Eric Keroack, who was appointed assistant secretary of the Health and Human Services Department by President Bush last November, announced yesterday that he will resign from his position. Keroack, who previously worked as the medical director for a group of anti-abortion, anti-contraceptive “crisis pregnancy centers” and who is a strong advocate of abstinence-only sex education, was the advisor to HHS Secretary Mike Leavitt on reproductive health and adolescent pregnancy and administered Title X funding, which funds family planning services for low-income women. After being targeted by women’s health groups that highly disapproved of Keroack, he has resigned due to legal actions taken against his Massachusetts private medical practice by state Medicaid officials, according to the Washington Post.
Planned Parenthood President Cecile Richards celebrated Keroack’s resignation, saying, “It’s a good day for women’s health. Keroack was unqualified to run the nation’s family planning program.” According to Richards, more than 17 million women in the US need access to affordable birth control. Women’s health and rights organizations argue that it is imperative that Bush’s new choice must be a supporter of women’s health and safety.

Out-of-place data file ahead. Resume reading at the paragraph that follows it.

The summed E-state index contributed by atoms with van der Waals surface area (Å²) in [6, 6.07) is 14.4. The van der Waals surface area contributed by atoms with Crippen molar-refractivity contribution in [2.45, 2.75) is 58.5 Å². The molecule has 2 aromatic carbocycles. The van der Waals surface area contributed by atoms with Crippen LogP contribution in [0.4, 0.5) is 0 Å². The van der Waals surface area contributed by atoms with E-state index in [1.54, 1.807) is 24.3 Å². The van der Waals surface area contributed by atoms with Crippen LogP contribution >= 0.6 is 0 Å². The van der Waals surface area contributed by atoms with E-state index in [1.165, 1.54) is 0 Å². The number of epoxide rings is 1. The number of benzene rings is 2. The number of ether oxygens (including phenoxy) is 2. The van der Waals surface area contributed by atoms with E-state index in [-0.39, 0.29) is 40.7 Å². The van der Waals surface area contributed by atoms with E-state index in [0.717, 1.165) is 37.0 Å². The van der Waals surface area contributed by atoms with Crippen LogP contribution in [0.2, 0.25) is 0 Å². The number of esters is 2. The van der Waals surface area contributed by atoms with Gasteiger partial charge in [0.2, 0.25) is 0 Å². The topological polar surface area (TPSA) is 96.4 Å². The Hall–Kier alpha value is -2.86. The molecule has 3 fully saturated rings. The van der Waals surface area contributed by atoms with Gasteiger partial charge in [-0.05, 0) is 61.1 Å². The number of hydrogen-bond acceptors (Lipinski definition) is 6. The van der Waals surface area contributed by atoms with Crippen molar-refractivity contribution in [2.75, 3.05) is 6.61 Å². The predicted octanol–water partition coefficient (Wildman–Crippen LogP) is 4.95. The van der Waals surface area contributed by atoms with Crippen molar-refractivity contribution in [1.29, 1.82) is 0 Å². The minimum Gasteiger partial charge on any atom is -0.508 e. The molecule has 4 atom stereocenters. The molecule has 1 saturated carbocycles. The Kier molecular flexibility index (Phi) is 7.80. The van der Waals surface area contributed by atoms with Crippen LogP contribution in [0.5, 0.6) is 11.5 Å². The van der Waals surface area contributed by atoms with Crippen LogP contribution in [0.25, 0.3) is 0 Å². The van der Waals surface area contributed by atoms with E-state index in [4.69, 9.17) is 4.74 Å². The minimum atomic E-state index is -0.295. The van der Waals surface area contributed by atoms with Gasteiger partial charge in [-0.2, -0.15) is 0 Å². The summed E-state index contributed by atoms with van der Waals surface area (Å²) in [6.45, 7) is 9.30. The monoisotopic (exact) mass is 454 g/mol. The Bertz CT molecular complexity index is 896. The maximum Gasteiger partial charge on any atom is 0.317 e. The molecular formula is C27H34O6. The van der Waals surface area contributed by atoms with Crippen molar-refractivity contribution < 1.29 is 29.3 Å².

The Feminist Majority Foundation conducted an online campaign after Bush appointed Keroack, despite his record that suggested he would work against healthy reproductive choices for women. Thousands of FMF online activists sent emails to HHS Secretary Mike Leavitt, expressing their disappointment and outrage that such an unqualified person be appointed to serve women’s reproductive and sexual health.
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